US disinvites Chinese navy from Pacific maritime exercise over militarisation of South China Sea
The biennial military exercise, slated to begin in June, involves 27 nations in a display of international military cooperation.
The United States on Wednesday disinvited China from participating in annual maritime exercises in the Pacific in protest against Beijing’s militarisation of the South China Sea, AFP reported.
A Penatagon statement said it had “strong evidence” that China has deployed anti-ship missiles, surface-to-air missile systems and electronic jammers to the Spratly Island region of the South China Sea. Washington called on Beijing to remove these systems, AP reported.
“While China has maintained that the construction of the islands is to ensure safety at sea, navigation assistance, search and rescue, fisheries protection, and other non-military functions, the placement of these weapon systems is only for military use,” Pentagon spokesperson Lieutenant Colonel Christopher Logan said in a statement, according to The Washington Post. “China’s continued militarisation of disputed features in the South China Sea only serve to raise tensions and destabilise the region.”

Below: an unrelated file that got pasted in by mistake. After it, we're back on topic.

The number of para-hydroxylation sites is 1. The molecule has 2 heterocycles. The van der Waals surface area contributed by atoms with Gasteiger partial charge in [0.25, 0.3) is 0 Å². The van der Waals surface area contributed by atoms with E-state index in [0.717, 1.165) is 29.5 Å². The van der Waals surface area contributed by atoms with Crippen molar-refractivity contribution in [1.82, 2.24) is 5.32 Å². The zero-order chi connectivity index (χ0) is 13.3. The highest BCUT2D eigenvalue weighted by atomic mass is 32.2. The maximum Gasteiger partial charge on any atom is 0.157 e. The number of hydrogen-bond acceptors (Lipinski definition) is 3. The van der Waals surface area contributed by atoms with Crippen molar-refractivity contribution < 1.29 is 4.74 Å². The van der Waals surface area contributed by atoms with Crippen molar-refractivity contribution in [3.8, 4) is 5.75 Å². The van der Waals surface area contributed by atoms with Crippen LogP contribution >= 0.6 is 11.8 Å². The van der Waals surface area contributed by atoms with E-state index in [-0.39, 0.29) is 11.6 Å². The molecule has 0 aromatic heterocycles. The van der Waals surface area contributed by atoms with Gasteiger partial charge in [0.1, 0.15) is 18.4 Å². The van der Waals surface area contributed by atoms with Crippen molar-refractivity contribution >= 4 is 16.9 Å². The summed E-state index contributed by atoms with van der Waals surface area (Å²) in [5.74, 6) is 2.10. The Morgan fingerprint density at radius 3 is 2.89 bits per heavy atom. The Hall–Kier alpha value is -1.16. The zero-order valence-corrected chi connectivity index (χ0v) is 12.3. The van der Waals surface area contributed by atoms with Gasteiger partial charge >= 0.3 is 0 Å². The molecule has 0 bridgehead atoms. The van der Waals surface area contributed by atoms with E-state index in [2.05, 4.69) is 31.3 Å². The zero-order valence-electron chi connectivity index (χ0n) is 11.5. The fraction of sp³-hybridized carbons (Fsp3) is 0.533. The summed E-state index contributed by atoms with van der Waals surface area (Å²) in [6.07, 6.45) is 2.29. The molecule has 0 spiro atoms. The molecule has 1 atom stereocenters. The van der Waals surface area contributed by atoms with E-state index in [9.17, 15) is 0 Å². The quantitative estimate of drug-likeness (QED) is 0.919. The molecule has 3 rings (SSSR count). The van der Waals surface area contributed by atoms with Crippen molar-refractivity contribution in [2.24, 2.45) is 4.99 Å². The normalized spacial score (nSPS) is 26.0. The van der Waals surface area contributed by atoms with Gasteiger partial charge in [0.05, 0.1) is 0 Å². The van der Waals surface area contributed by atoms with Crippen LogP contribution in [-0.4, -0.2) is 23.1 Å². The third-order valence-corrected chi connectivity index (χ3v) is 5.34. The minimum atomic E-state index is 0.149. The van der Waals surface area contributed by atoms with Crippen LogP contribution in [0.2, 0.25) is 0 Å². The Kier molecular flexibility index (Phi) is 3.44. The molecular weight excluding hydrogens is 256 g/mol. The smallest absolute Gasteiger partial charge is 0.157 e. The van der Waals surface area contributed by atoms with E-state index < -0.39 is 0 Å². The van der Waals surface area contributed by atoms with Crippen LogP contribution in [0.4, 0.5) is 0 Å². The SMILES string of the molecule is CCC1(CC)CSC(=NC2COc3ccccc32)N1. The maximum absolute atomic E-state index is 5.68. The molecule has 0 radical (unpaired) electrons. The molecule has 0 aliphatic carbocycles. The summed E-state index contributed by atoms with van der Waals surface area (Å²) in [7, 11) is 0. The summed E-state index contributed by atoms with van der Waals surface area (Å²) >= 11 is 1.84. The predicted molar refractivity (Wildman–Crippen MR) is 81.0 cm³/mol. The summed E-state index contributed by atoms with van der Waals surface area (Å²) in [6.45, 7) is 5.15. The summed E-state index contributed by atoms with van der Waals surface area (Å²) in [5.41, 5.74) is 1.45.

The biennial military exercise, slated to begin in June, involves 27 nations in a display of international military cooperation in the Rim of the Pacific, or RIMPAC, The Wall Street Journal reported.
Several countries – China, Philippines, Vietnam, Taiwan, Malaysia and Brunei – have been fighting over the resource-rich South China Sea for years. China has claimed nearly 90% of the territory, which is defined by the nine-dash line, and has also issued a map to back its claims.
In July 2016, an international tribunal in The Hague ruled in favour of the Philippines and said Beijing had no legal basis to claim “historic rights” over the South China Sea. The Permanent Court of Arbitration accused China of breaching the sovereign rights of the Philippines by exploring resources near the Reed Bank. However, the Chinese government called the verdict “ill-founded”. Beijing also said that its “territorial sovereignty and marine rights” in the seas would not be affected by the verdict.